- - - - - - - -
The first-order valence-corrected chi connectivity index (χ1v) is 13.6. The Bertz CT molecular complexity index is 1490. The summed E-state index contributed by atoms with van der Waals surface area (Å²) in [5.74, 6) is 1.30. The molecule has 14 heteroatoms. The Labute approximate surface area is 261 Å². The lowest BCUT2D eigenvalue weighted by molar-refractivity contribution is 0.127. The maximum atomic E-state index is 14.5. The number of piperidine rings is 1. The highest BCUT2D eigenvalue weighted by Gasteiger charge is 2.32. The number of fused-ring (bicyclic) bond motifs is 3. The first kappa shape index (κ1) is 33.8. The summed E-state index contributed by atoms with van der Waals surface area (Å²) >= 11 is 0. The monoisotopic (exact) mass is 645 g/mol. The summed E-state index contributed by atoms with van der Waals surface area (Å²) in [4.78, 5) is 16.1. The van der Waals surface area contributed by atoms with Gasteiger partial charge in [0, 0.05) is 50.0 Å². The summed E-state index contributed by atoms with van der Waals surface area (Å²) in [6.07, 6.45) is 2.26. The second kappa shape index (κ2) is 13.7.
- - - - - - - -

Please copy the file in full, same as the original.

The first-order valence-corrected chi connectivity index (χ1v) is 13.6. The Bertz CT molecular complexity index is 1490. The summed E-state index contributed by atoms with van der Waals surface area (Å²) in [5.74, 6) is 1.30. The molecule has 14 heteroatoms. The Labute approximate surface area is 261 Å². The lowest BCUT2D eigenvalue weighted by molar-refractivity contribution is 0.127. The maximum atomic E-state index is 14.5. The number of piperidine rings is 1. The highest BCUT2D eigenvalue weighted by Gasteiger charge is 2.32. The number of fused-ring (bicyclic) bond motifs is 3. The first kappa shape index (κ1) is 33.8. The summed E-state index contributed by atoms with van der Waals surface area (Å²) >= 11 is 0. The monoisotopic (exact) mass is 645 g/mol. The summed E-state index contributed by atoms with van der Waals surface area (Å²) in [4.78, 5) is 16.1. The van der Waals surface area contributed by atoms with Gasteiger partial charge in [0, 0.05) is 50.0 Å². The summed E-state index contributed by atoms with van der Waals surface area (Å²) in [6.07, 6.45) is 2.26. The second kappa shape index (κ2) is 13.7.